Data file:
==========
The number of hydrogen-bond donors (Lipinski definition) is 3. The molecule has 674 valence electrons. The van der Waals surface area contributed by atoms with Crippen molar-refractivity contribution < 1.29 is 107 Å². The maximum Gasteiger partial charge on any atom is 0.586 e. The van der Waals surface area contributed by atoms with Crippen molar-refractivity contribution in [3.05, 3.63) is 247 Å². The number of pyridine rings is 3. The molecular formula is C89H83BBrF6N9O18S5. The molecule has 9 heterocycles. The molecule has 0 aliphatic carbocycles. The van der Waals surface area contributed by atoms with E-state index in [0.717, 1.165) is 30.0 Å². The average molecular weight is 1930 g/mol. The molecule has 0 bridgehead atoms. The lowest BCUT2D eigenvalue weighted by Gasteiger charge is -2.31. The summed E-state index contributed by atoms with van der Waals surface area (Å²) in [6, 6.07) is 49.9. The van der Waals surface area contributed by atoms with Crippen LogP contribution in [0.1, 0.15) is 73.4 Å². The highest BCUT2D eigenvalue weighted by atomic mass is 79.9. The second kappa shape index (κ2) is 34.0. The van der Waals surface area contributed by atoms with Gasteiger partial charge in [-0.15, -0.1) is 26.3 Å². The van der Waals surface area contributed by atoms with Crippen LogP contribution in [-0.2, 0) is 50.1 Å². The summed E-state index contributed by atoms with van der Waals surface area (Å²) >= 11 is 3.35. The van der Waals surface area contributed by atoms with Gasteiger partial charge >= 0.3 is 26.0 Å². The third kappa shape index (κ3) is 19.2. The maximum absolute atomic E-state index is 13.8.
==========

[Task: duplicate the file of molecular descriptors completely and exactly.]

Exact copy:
The number of hydrogen-bond donors (Lipinski definition) is 3. The molecule has 674 valence electrons. The van der Waals surface area contributed by atoms with Crippen molar-refractivity contribution < 1.29 is 107 Å². The maximum Gasteiger partial charge on any atom is 0.586 e. The van der Waals surface area contributed by atoms with Crippen molar-refractivity contribution in [3.05, 3.63) is 247 Å². The number of pyridine rings is 3. The molecular formula is C89H83BBrF6N9O18S5. The molecule has 9 heterocycles. The molecule has 0 aliphatic carbocycles. The van der Waals surface area contributed by atoms with E-state index in [0.717, 1.165) is 30.0 Å². The average molecular weight is 1930 g/mol. The molecule has 0 bridgehead atoms. The lowest BCUT2D eigenvalue weighted by Gasteiger charge is -2.31. The summed E-state index contributed by atoms with van der Waals surface area (Å²) in [6, 6.07) is 49.9. The van der Waals surface area contributed by atoms with Crippen LogP contribution in [0.1, 0.15) is 73.4 Å². The highest BCUT2D eigenvalue weighted by atomic mass is 79.9. The second kappa shape index (κ2) is 34.0. The van der Waals surface area contributed by atoms with Gasteiger partial charge in [-0.15, -0.1) is 26.3 Å². The van der Waals surface area contributed by atoms with Crippen LogP contribution in [-0.2, 0) is 50.1 Å². The summed E-state index contributed by atoms with van der Waals surface area (Å²) >= 11 is 3.35. The van der Waals surface area contributed by atoms with Gasteiger partial charge >= 0.3 is 26.0 Å². The third kappa shape index (κ3) is 19.2. The maximum absolute atomic E-state index is 13.8.